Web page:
Midnight Bayou Page 12

"Yeah. Hello?”

"There he is. I was about to give you up." Remy's cheerful voice jangled in his head as Declan stared at the tile. He'd been thinking about the tile. Something …

"I'm, ah, doing a room by room. Measuring. Stuff.”

"How about you get yourself out of there for a while? I got me a late meeting, thought you could meet me for a drink after. Effie, too, if I can drag her out.”

"What time is it?" Declan turned his wrist to check his watch. "Midnight? It's midnight?”

"Not yet it's not. You been drinking already?”

"Just coffee." He frowned at his watch, tapped the face. "Battery m/'ve gone.”

"It's just after six. I should be able to wiggle loose by nine. Why don't you come on in? I'll meet you at Et Trois, in the Quarter, on Dauphine about a block off Bourbon.”

"Yeah." Absently, he shoved at his hair, found his forehead was lightly beaded with sweat. "Yeah, that sounds fine.”

"You need directions, Yankee boy?”

"I'll find it." He rubbed his throbbing thumb. "Remy?”

"That's my name.”

Declan shook his head, laughed at himself. "Nothing. See you later.”

He drove in early. He wasn't particularly interested in drinking, but wanted to see the metamorphosis of New Orleans from day to night. The streets gleamed under the carnival of lights, teemed with the crowds who streamed along, looking for entertainment.

It was neither the tourists nor the merchants who ran the show, in Declan's opinion. It was the city itself. And its wheels turned on music.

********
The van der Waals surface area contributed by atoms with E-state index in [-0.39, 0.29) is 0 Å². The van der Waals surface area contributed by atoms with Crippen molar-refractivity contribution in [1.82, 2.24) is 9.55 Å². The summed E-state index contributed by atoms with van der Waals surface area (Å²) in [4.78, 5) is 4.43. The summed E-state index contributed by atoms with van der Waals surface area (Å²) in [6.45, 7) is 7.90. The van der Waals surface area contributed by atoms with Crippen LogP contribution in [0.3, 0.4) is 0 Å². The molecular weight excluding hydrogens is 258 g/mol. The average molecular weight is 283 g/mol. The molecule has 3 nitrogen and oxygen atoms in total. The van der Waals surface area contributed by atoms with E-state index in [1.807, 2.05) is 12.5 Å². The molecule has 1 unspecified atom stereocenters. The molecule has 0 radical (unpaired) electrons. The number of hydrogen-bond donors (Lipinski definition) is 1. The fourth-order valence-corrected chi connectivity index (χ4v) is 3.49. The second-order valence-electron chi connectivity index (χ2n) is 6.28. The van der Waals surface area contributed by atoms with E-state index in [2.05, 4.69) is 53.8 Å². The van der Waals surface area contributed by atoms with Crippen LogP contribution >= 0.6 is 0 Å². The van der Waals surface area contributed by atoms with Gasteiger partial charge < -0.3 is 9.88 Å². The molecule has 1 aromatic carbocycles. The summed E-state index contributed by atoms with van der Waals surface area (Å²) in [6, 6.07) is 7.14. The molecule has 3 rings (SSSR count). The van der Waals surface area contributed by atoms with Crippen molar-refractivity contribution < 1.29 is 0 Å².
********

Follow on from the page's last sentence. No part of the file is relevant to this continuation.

It pumped from doorways, cool jazz, hot rock, melting blues. Overhead, restaurant galleries were thick with diners who warded off the January chill with spicy sauce and alcohol. The strip club hawkers promised all manner of visual delights, and in the shops cash registers rang as tourists gorged on T– shirts and Mardi Gras masks. The bars served hurricanes to the Yankees, and beer and liquor to those who knew better.

But it was the music that kept the parade marching.

He soaked it in as he strolled down Bourbon, past doorways, bright lights, and sudden, unexpected courtyards. He skirted around a group of women who clutched together on the sidewalk chattering like magpies.

He caught the scent of them-flowers and candy– and felt the typical male reaction of pleasure and panic when they burst into giggles.

"Nice ass," one of them commented, and Declan kept on walking.

Women in packs were dangerous and mysterious entities.

It occurred to him that if he were going to meet Effie, he should take her a token. Some sort of engagement gift. He didn't know what she liked, or what she was like, come to that. But if there was one thing he was good at, it was buying gifts.

Wishing he'd thought of it earlier, he poked through a couple of shops without much hope. Nearly everything in this section was geared for the tourist trade, and he didn't think a wind-up, plastic penis was quite the thing for a first introduction. A gift could wait, he reflected, or he could just fall back on the basket of girl lotions and potions.

Then he saw it. The silver frog squatted on all fours as if it was about to take a good, springy hop. It had a cheerfully wicked face and a big, smart-ass grin. And reminded Declan instantly of Remy.